Osteoporosis: The Role of Calcium, Vitamin D and Regular Exercise

New Delhi,July 22: According to the International Osteoporosis Foundation, "Osteoporosis, which literally means porous bone, is a disease in which the density and quality of bone are reduced. As bones become more porous and fragile, the risk of fracture is greatly increased. The loss of bone occurs silently and progressively. Often there are no symptoms until the first fracture occurs.
For people with osteoporosis, bone loss outpaces the growth of new bone. Bones become porous, 
brittle and prone to fracture."

In most cases, osteoporosis is associated with a set of factors that include depletion in bone mass 
and density due to ageing, family history of osteoporosis, genetic inheritance, previous injuries and arthritis. 

Women often fall prey to the deficiency of vitamin D and calcium, which makes them more susceptible to the condition especially for those who have hit menopause.

Other than these, lifestyle factors also contribute to triggering this condition. Smoking, alcoholism, unhealthy low BMI, malnutrition, severe and long-term deficiency of calcium and Vitamin D, sedentary lifestyle and inadequate physical activity may aid in making bones weak over a period of time, thereby escalating risks of osteoporosis later in life.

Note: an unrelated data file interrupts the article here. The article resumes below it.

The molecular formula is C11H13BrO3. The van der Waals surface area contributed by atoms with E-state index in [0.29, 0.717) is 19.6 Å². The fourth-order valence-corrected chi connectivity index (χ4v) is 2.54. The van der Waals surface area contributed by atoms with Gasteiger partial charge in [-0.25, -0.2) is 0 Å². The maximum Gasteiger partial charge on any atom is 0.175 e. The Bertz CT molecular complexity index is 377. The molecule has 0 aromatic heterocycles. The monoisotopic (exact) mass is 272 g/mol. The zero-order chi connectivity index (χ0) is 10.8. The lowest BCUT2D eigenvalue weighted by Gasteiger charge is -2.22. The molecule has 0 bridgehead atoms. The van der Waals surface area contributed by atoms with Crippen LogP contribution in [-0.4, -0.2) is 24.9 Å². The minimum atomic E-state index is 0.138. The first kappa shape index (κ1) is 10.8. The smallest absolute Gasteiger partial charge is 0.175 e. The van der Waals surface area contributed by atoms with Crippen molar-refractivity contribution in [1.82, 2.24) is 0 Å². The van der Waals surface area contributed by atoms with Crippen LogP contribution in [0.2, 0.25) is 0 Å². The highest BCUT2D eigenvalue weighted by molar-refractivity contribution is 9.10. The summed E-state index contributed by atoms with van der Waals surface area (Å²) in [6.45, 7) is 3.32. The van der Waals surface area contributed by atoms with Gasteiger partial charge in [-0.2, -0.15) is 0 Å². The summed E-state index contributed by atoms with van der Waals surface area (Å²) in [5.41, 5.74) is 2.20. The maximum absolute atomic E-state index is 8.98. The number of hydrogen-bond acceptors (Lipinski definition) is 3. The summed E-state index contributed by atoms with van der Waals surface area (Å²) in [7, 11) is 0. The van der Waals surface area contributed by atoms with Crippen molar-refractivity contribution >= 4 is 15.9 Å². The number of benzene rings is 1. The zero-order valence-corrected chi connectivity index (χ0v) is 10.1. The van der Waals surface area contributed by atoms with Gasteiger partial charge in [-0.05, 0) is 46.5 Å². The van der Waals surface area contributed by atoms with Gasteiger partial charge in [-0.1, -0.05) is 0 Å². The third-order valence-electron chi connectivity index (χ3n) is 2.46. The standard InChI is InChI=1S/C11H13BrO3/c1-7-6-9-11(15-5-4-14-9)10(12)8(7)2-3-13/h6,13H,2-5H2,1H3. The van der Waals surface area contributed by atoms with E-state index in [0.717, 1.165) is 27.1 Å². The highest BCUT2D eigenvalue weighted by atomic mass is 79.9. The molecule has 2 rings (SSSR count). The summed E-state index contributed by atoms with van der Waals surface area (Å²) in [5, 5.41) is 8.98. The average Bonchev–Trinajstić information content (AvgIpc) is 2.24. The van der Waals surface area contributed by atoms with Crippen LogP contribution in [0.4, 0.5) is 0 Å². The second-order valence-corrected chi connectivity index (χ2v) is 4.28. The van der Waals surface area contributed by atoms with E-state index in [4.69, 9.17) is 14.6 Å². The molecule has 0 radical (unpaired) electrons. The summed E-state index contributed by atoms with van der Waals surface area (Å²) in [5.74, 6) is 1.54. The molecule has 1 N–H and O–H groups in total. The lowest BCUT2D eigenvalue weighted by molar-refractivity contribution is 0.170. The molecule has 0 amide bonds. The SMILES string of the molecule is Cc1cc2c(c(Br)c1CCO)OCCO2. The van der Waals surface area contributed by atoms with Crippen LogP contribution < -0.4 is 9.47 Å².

Osteoporosis is extremely widespread with an estimated one in every three women and one in every five men facing the risk of suffering from the condition.

Some of the most fracture prone and highly vulnerable areas in the human body include hip, wrist and spine. Vertebral and hip fractures often turn severe leading to long term dependence on medication. 

In most cases, the consequences may translate to structural deformities, loss of height and an inability to function independently. In such and most circumstances, surgery is the only option.